Friday, 20 July 2012

Stand-up comedy memes

I was listening to Marc Maron interview John Oliver on his WTF podcast last night (highly recommended, BTW: Maron's interviews of comedians old and new are Parkinson-esque in their openness and insights), and they were talking about the fact that John Oliver is famous, but not well known as a 'named' celebrity.

It got me wondering about what makes comedians famous. Usually their fame is spread by recommendation, rather than direct advertising, at least until they are famous. So my question is: is it better to have a really good joke that people can share with their friends (and hopefully still attribute it to you), or to have a joke that only you can tell (because of the voice or the visual style)? The former has more memetic power but risks losing the attribution, whereas the latter won't spread as well, at least in principle.

Yet, both benefit from the modern media: YouTube spreads the unique gag, while the originator of the joke meme can be traced through the Internet. So, clearly, the ideal is both: a joke that is easy to re-tell, yet best served from source. The best combinations I've seen have been well-crafted jokes with some serendipitous interruption that has stamped the telling of the joke as unique: a heckle, a technical fault etc.

None readily spring to mind, but I bet there is (or should be) a website out there that collects such jokes. As I think of them or find them, I'll add them to the comments.

Tuesday, 3 July 2012

Apple v Google

Do you remember when Apple was the cheeky upstart to the Microsoft hegemony? I remember marveling at the amazing 'lickable' OSX, with its great simplicity and elegance belying the powerhouse unix BSD underpinnings. It truly was the best of both worlds, against the ubiquitous, bloated, preening, self-important Windows.

How the worm turns. And, in the true spirit of Apple, it's the little things.

My Android phone seamlessly synced my contacts, calendars, email and social networks across 4 accounts.  The calendars were colour-coded, the contacts were consolidated and rarely was there a duplicate anywhere.  Then my Android broke and work gave me an iPhone.  Beautiful screen, nice to hold (if a tad heavy), and nice solid, predictable performance, where the Android could be sticky (due to it's more laissez-faire approach to allowing apps to run the background).  But it totally trashed my contacts and calendars.  Woefully. Tragically. Hilariously. Reminiscent of some of the old Microsoft error message foolishness.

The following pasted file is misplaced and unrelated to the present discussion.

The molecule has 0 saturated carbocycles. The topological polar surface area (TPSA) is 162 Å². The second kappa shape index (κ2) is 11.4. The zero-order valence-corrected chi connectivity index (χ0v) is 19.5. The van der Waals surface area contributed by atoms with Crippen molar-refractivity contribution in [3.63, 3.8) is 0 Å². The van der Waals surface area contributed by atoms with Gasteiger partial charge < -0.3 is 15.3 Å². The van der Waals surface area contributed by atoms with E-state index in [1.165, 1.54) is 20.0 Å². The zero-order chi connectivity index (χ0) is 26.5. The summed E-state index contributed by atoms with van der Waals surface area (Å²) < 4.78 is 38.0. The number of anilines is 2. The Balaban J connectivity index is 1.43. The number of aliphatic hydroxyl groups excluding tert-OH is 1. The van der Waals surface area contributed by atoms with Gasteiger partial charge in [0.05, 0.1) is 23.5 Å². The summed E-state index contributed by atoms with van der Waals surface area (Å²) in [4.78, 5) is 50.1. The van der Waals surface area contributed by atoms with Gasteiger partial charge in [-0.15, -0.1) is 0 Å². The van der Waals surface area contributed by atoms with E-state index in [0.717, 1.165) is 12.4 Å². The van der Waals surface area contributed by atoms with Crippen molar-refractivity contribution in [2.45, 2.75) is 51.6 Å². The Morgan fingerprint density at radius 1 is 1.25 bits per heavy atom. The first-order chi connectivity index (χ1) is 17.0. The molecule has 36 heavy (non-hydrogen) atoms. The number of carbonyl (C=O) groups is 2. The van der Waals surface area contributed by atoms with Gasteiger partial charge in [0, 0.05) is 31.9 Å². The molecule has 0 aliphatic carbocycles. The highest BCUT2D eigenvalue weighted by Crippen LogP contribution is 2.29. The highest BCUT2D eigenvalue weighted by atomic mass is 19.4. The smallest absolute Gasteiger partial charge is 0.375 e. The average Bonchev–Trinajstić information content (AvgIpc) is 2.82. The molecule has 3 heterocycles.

I managed to clean up my calendars. But my contacts... I dont really know where to start, as I don't have a single source of reference.  I thought I could sync my gmail accounts to the mac, and then get the mac to sync to icloud, and therefore the iphone.  So I did the gmail accounts - fine. iSync got a bit confused, with odd duplicates, but nothing major.  Then I went to add iCloud and got the following screen:-

WHY NOT?  Because you're in a sulk with Google, because they know how to do something better than you?

Apple do great devices, but once again a competitor is making that irrelevant: last time it was all about software, with Microsoft pushing Apple's macs into a niche, and this time it's all about the web, with Google pushing Apple into a (albeit much larger and content-laden) niche.  When will these companies realise that the web is infinite, and that trying to lock people into your corner of it is short-term? And yes, that means devices too, if your devices won't play nicely with other devices in the market. Sony learned that at their peril with memorysticks and minidiscs.

The solution, unsurprisingly, came from Google.  Just register your Gmail account as an Exchange account on the device, and let Google's servers do the rest.  It's the web, you see: walls can't keep it in.

Sunday, 1 July 2012

Dope, donuts and salmon in the desert

Three odd things inspired this little blog post.

Last night, at the petrol station, I was walking to my truck when I got the usual Bajan heckle of a white fella: "Taxi?". The first thing that struck me as odd was that the guy was leaning out of a donut van, not a taxi. There it was on the side, in big letters, with a doughnut for the 'O'. I smiled and said "got a truck, thanks."

Then, as I was reversing the truck and edging past the donut van on the forecourt, the same guy leant out of the van and give me the universal symbol for 'do you want to buy some weed?'. You know, finger and thumb pinched together in front of pursed lips, as though drawing on a spliff. I smiled again and waved him away as I drove past.

It only struck me on the way home what an excellent business model that would be (if it wasn't illegal): selling weed from a doughnut van! Create the appetite, then satisfy it, as your customers get the munchies.

So that's two (doughnut van as taxi and/or weed dispenser), the third was the film Salmon Fishing in the Yemen. Quite a good film, albeit a bit twee, as these UK films often are. But, again, the premise of setting up a salmon stream in the Yemen struck me as a good, and somewhat bonkers, idea. Maybe I'm just looking for inspiration...